Imagine zipping around the galaxy in your spaceship, going from enemy pirate ship to pirate ship, leaving a graveyard of enemies behind you. You race forward across the map, gracefully dodging enemy crossfire as you move towards their outpost. You begin to damage it; slow going due to its strong shields, but you eventually chip away at its defenses. Then, right as you are about to lay the final blow on the outpost and secure victory for your faction…you run out of ammo. Whoops! You are now a sitting duck until you run all the way back to your home base and either wait the 5 minutes for your ammo to be prepared by the refinery or purchasing the ammo outright. Such is a normal half-hour playthrough on the new browser game by Spectacle Games, Pocket Galaxy.

This deep space sci-fi  game, currently in a closed Beta and soon to be released on Android and iOS, is kind of the standard fare for a free-to-play browser game. You take the role of an up-and-coming space captain in his tiny spaceship who chooses one of two warring factions, the Shards or the Varians (if there is a backstory to why these two factions are fighting, I haven’t found it yet). Players start out exploring their faction’s quadrant of the galaxy (in a top-down map view), which, in the beta, is only five areas big. They begin in a pretty straightforward and helpful tutorial, which teaches you the two basic points of the gameplay: either searching these zones for space minerals to mine or killing off rival players (in the allotted PVP sections) or the NPC space pirates. Mining space materials gives you the natural resources you need to build weapons upgrades and new ships to fly around with, while hunting space pirates and destroying their outposts provides you with a way to make the needed moolah to pay for these upgrades. As with most browser games, the idea of currency is the key to this game.


There are two types of currency available in the game: either the money you earn from hunting pirates/rival players, or the “Solar” tokens you earn very slowly by playing the game for an extended period of time or by buying them outright with your real-world cash. While you are able to buy the upgrades you need from the store or from ones you developed yourself with your raw material, you usually have to wait for your upgrades and equipment to be built. This can take anywhere from one to thirty minutes for your basic equipment and ammunition, or even up to four  hours to build new ships. Of course, if you want to fast track this, you need to use your “Solar” tokens. You can see where this is going…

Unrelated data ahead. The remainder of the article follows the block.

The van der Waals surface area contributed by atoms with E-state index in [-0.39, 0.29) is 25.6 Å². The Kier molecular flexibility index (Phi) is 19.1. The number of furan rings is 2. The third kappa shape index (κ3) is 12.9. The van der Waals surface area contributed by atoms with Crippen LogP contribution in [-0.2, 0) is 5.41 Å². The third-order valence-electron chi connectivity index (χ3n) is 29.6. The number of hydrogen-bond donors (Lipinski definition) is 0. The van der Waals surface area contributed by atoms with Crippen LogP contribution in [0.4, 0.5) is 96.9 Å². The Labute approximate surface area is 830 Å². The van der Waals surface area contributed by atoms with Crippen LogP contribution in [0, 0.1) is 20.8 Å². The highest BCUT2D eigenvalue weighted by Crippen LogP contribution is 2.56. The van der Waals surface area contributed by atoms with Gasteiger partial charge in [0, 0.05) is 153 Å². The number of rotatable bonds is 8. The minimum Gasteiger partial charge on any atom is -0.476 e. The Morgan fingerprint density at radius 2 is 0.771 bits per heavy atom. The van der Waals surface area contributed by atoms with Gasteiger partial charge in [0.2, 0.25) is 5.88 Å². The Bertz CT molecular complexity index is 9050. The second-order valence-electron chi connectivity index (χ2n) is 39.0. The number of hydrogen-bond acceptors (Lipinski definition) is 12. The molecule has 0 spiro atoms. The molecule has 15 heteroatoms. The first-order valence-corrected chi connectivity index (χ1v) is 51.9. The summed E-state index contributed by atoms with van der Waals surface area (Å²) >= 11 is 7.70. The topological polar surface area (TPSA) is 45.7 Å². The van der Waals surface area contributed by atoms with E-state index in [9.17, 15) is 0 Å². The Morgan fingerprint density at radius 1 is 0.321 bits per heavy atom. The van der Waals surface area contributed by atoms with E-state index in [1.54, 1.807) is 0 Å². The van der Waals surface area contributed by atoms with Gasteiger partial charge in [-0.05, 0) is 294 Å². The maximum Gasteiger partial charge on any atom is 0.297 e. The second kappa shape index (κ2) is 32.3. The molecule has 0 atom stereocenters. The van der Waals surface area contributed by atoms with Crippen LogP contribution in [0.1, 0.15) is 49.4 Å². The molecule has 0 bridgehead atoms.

The game play is certainly pretty fun, if not a bit repetitive. You head into the hostile areas of your quadrant of space, clearing enemy ships and outposts so that you can begin mining for materials. Once you attack a hostile ship, pretty much every ship in the sector will beam in on your position. This is really the most fun part of the game, as you need to evade a swarm of multiple enemy types: you have kamikaze drones who pursue you relentlessly, large ships with energy fields in front of them that try to box you in and curtail your movement, and the stereotypical fighter drones who just lay down layer upon layer of fire upon you. Once the enemies are cleared, you can then attack their outpost, which is pretty pitiful in that it usually only fires in one direction. Once that is taken out, you can build you own outpost and choose to enable a mode where you defend it against wave upon wave of enemy opposition, even boss ships! If you have an outpost active, rarer materials also become available to mine until your outpost is taken out, so it becomes a balance of racking up precious materials and protecting your base.